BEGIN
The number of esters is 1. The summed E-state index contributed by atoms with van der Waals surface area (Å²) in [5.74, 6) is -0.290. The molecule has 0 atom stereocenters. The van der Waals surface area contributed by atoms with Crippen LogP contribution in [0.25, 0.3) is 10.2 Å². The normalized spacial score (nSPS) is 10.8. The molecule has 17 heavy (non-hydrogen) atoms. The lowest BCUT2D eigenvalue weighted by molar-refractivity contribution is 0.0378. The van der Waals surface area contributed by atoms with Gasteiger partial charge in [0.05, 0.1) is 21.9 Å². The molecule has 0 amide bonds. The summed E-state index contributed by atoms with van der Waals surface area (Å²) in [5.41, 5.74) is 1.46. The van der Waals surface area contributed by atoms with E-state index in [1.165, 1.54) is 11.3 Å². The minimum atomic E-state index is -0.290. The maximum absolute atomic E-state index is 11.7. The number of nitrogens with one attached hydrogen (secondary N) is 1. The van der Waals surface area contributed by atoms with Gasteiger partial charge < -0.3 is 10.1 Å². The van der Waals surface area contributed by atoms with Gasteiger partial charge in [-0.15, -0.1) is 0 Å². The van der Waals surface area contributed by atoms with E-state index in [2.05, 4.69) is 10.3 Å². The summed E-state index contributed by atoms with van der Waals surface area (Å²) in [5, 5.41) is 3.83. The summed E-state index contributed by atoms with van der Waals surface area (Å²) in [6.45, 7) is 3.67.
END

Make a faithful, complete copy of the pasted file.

The number of esters is 1. The summed E-state index contributed by atoms with van der Waals surface area (Å²) in [5.74, 6) is -0.290. The molecule has 0 atom stereocenters. The van der Waals surface area contributed by atoms with Crippen LogP contribution in [0.25, 0.3) is 10.2 Å². The normalized spacial score (nSPS) is 10.8. The molecule has 17 heavy (non-hydrogen) atoms. The lowest BCUT2D eigenvalue weighted by molar-refractivity contribution is 0.0378. The van der Waals surface area contributed by atoms with Gasteiger partial charge in [0.05, 0.1) is 21.9 Å². The molecule has 0 amide bonds. The summed E-state index contributed by atoms with van der Waals surface area (Å²) in [5.41, 5.74) is 1.46. The van der Waals surface area contributed by atoms with E-state index in [1.165, 1.54) is 11.3 Å². The minimum atomic E-state index is -0.290. The maximum absolute atomic E-state index is 11.7. The number of nitrogens with one attached hydrogen (secondary N) is 1. The van der Waals surface area contributed by atoms with Gasteiger partial charge < -0.3 is 10.1 Å². The van der Waals surface area contributed by atoms with Gasteiger partial charge in [-0.15, -0.1) is 0 Å². The van der Waals surface area contributed by atoms with E-state index in [2.05, 4.69) is 10.3 Å². The summed E-state index contributed by atoms with van der Waals surface area (Å²) in [5, 5.41) is 3.83. The summed E-state index contributed by atoms with van der Waals surface area (Å²) in [6.45, 7) is 3.67.